Kaart Çheerey - a Manx language map of the world

Kaart Çheerey - a Manx language map of the world
A Manx language map of the world - kaart.im

The month of September has been renamed to Maptember this year because of the number of geographic conferences that are going on. With the thought of a month of maps ahead, I decided to make a new map: a Manx language map of the world.

The map - known as a kaart çheerey in Manx - displays continents, countries and oceans that have been documented on the Manx language Wikipedia and visualises them as a browsable map which can be accessed at kaart.im.

My great grandparents were some of the last native speakers of the Manx language, and the language lost its last native speaker in 1974. In an effort to re-introduce the language to the island, Manx has been taught in schools on the Isle of Man since at least the early 1990s. Some children on the island are brought up as native Manx speakers (in addition to English) at the only Manx language school, Bunscoill Ghaelgagh. Manx translations can often be seen on road signs and other official signage, and can be heard on radio broadcasts and at the annual Tynwald Day ceremony.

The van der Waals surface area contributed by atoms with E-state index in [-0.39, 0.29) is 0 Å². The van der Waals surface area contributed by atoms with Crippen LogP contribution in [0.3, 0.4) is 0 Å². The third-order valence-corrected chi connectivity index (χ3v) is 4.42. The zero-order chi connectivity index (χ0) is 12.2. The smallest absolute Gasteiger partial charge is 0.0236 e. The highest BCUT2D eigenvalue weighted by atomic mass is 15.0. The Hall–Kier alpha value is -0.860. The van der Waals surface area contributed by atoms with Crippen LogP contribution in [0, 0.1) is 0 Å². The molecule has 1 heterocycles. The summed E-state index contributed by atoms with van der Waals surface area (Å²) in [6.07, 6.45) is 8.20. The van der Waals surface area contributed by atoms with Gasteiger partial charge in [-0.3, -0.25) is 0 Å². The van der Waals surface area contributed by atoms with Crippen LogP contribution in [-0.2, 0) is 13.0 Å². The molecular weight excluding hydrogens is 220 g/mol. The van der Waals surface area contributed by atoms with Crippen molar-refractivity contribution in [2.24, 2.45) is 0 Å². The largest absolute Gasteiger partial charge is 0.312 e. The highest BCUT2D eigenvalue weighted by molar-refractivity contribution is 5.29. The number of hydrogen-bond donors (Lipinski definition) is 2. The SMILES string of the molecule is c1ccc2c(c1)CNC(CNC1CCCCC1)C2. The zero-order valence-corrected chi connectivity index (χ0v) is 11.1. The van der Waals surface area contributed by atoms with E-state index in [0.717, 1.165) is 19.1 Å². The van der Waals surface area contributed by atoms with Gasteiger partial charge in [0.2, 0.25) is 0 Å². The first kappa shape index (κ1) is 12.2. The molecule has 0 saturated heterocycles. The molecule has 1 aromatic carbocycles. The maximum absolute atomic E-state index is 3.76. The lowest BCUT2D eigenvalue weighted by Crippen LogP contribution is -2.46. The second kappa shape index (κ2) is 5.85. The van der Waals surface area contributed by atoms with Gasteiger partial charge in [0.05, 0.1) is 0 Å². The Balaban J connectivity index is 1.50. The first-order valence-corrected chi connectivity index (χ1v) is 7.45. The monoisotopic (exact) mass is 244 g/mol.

I learned a bit of Manx at school, though not much of it has stuck with me. Because of that, I struggled a little to find all the names I wanted from the Manx Wikipedia, and I ended up simply searching for each country and seeing what was returned as the top result (or near the top). Often the names resemble the English version - especially if read out in a bit of a Manx accent - so it was usually obvious which article referred to the country. For example, Germany becomes Yn Ghermaan, Finland becomes Finnlynn and Canada becomes Yn Chanadey. Some smaller island nations didn't appear to have articles about them, but that there was an article for most countries in the world still struck me as quite impressive, for a language that is spoken fluently by such a small number of people.

The cartography on kaart.im could do with some tweaks still, but hopefully the map will be useful for anyone curious about this language from the heart of the British Isles. If you see any mistakes on the map, please let me know in the comments.

I'll likely be tweeting geographic things more often than usual this month @dankarran and may blog a little about the Society of Cartographers and FOSS4G conferences that I'll be attending as well.

Comments

Great post, Dan. Interesting about your grandparents :)
Hope you don't mind, I've shared your post in the COWAG group on Facebook. Well worth a skeet on there :)
And in some gratuitous self-promotion, if you struggle with any other translations, have a look at http://taggloo.im. It translates and sources phrases from its built-in dictionary and social media.